Honestly, I did not like it. This book was national best seller but I really couldn’t get into it. I believe the novel has a lot of symbolism and philosophical aspects to it but unfortunately…it just didn’t work for me. This is the very first book I’ve read by Toni Morrison and it was kind of a let down. Not saying that Morrison is a horrible writer I just couldn’t get into this particular read. As you can see this review is a pretty short review.

Overall, I give it a 1/5.

Until next time!

Devil in the Blue Dress film

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Just one more week of classes, then finals, then the semester is over! Today I will be reviewing the film version of Devil in the Blue Dress. If you have not read my review of the book please click here.

So Devil in the Blue Dress is about an African American man who is hired to find a Caucasian woman. This movie stars Denzel Washington, Don Cheadle and Jennifer Beals (in my last post I said Jessica, so my apologies). If you do not know who any of these actors are then you must’ve been hiding under a rock your whole life. The movie itself wasn’t spectacular but Denzel always gives 110% no matter what. It took me off guard when I found out that Cheadle was going to be playing Mouse. Even though he very much so fit the character description I just couldn’t see Cheadle being a trigger-happy killer. But his performance stood out the most. He gave a humorous feel to Mouse’s otherwise serious character. Jennifer Beals is gorgeous, let’s get that out of the way first, but like Cheadle her being cast as Daphne Monet caught me off guard. Especially because in the book Daphne is described as having blond hair and blue eyes, whereas Beals has dark hair and dark eyes. I think it worked out better this way because Beals herself is biracial so most likely she would have darker features. Out of all the characters the three mentioned above were the ones who matched their character descriptions the most. Tom Sizemore plays Albright who is the man that hires Easy (Washington) to find Daphne. I pictured Albright to be tall and skinny and very, for lack of a better word, gangster-like. I didn’t get that vibe from him at all. He played his part well, however.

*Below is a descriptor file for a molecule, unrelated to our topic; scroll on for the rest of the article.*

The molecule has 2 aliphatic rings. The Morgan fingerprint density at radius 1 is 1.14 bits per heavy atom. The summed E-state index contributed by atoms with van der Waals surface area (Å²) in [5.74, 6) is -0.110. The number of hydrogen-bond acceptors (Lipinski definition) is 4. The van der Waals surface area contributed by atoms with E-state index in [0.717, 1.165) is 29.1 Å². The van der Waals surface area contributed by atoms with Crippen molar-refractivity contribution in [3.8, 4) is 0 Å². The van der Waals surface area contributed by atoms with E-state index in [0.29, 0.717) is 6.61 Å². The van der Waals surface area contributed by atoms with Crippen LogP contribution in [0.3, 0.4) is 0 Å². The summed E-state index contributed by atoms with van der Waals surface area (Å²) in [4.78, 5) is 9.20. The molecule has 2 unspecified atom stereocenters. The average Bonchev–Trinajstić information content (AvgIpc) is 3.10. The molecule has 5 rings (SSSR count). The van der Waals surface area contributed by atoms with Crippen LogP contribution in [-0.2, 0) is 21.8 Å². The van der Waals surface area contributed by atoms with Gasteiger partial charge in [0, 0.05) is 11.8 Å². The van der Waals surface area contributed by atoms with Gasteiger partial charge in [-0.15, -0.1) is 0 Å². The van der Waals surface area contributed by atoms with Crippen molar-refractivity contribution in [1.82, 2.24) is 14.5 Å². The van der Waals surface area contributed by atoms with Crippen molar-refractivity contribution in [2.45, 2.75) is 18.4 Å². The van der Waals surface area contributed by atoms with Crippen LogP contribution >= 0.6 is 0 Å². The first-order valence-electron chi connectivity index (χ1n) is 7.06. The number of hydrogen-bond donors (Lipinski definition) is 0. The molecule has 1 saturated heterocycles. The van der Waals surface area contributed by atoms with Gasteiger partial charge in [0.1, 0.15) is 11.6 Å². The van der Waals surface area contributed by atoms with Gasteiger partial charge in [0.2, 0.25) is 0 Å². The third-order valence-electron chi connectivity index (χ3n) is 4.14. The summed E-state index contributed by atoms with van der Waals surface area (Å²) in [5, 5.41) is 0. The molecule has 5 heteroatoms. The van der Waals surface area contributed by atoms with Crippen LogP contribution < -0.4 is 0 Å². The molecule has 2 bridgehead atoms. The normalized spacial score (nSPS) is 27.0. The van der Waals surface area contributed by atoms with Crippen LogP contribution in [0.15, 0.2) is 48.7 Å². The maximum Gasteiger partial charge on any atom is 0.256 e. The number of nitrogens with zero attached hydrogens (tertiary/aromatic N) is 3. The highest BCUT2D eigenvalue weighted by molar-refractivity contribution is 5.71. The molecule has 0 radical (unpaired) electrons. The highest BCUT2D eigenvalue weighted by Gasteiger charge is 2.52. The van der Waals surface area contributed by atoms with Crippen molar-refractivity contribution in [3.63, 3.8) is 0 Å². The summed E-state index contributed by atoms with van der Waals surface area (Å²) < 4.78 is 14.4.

As I said before the movie wasn’t Oscar-worthy or anything like that but it was still interesting to watch.

Overall, 3/5

Until next time!

Devil in a Blue Dress

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Hello, people!

I cannot believe that this semester is almost over. I have two weeks of classes left (not including finals weeks) and of course they will go by soooooooo sloooooooooooooow. But I am here with another book review from my English class.

Devil in a Blue Dress is about a black man named Easy Rawlins who is hired to find Daphne Monet, a white woman. Easy uses his connections in the black community to find Daphne and ends up traveling down a dark road of murder, blackmail and even pedophilia.

This book is actually the first book where the “detective” is African American which makes sense because the author, Walter Mosley, is African American himself. Like The Big Sleep there were so many characters in this story that I thought wasn’t necessary. It was a complicated plot but once you go though the process from start to finish you understood it more clearly. This book had a big impact on our class discussions because as I said before it had a black “detective” and so of course a lot of our discussion topics were about race. One of the reasons why I liked the book so much was because I could relate to it better than the other detective novels. The language, the mentality, the community reminded me of my family the black community in general. Also like The Big Sleep there was some sexual connotations in the book. However, The Big Sleep was written in the 1930s-1940s so the idea of pornography or any kind of sexual conduct was deemed as immoral. Devil in a Blue Dress was written in 1990 so the sex isn’t that big of a deal. I think the book was well written, even-paced, some characters could’ve been omitted but it was still a great read.

Overall, 4/5

We are currently at the start of the movie which stars Denzel Washington, Don Cheadle and Jessica Beals. So be on the lookout for that review.